# Sypmlectic and Contact Geometry

In symplectic geometry the shape of an object is determined by fixing a way to measure the signed area of 2-dimensional surfaces (+technical conditions). Two manifolds are symplectomorphic if there is a diffeomorphism which leaves these areas invariant. This type of geometry was discovered long ago; it naturally appears whenever a metric and an almost complex structure naturally interact. This is the case in phase spaces, in which symplectic structures yield a natural framework for Hamiltonian dynamics.

*Local:* A first exploration of the geometric wealth of symplectic structures is rather sobering: Locally, all symplectic manifolds are the same by a theorem of Darboux. Then, how is this theory interesting?

*Global:* Gromov discovered the phenomenon of `non-squeezing': A ball B^{2n}(r) symplectically cannot embed into a cylinder B^{2} x ℝ^{2n-2}(R) if r>R. So there must be global obstructions for embeddings (and volume is clearly not a candidate). The discovery of this phenomenon was late (1985) and the proof is difficult; it involves in an essential way the machinery of pseudo-holomorphic curves.

Some things symplectic geometers do:

- The behavior of pseudo-holomorphic curves yields information about both the shape of symplectic spaces and their Hamiltonian dynamics. So using the curves as middle man, this lets us draw conclusions about dynamical questions given shape, and about shape given dynamical information.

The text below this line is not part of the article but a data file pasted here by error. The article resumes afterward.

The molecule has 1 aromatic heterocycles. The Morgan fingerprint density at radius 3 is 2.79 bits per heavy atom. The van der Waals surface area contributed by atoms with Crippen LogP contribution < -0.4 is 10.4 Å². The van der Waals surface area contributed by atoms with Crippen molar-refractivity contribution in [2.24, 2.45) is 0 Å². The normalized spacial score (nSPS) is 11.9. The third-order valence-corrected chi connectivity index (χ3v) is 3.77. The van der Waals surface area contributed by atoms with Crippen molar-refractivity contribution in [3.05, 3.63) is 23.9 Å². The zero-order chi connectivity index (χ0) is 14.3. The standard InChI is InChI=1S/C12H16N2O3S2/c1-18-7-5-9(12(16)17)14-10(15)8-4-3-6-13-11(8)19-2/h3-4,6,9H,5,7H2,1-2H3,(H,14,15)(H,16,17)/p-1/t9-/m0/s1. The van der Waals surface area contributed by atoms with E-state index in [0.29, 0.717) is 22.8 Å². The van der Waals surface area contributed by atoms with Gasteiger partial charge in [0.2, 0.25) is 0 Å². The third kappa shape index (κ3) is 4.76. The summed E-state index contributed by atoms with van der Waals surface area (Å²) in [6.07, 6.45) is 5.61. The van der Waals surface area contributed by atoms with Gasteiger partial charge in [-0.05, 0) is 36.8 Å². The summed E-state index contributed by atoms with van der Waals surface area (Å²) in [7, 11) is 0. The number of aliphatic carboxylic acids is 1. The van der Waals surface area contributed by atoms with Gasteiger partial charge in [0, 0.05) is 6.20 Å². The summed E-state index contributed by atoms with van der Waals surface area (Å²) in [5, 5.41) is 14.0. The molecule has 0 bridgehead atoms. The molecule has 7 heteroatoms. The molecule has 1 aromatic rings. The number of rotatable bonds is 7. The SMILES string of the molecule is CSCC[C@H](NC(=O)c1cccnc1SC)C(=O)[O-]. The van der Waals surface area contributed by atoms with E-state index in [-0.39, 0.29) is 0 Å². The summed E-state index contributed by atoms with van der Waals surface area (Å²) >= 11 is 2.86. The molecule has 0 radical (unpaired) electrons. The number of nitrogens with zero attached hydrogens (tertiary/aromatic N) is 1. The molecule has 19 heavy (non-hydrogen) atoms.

- One specific approach is the idea of Floer to construct homologies whose chains are Hamiltonian orbits and whose differential is determined by pseudo-holomorphic curves. The resulting homology is a symplectic invariant. Many different versions of Floer homology were constructed and more are in development.
- To overcome technical difficulties, a lot of fundamental theory was (and still is) developeded. This is both on the side of analysis (e.g., polyfold theory) and on the algebra side (e.g., Fukaya category).
- Phase spaces are naturally symplectic, so we can use the above machinery to study celestial mechanics, magnetic dynamical systems, billiard dynamics, etc. The modern perspective on these classical subjects provides many new insights about, e.g., minimal length of orbits or chaos theory.
- We are perpetually searching other symplectic structures where they have not yet been perceived. For example in game theory or character varieties.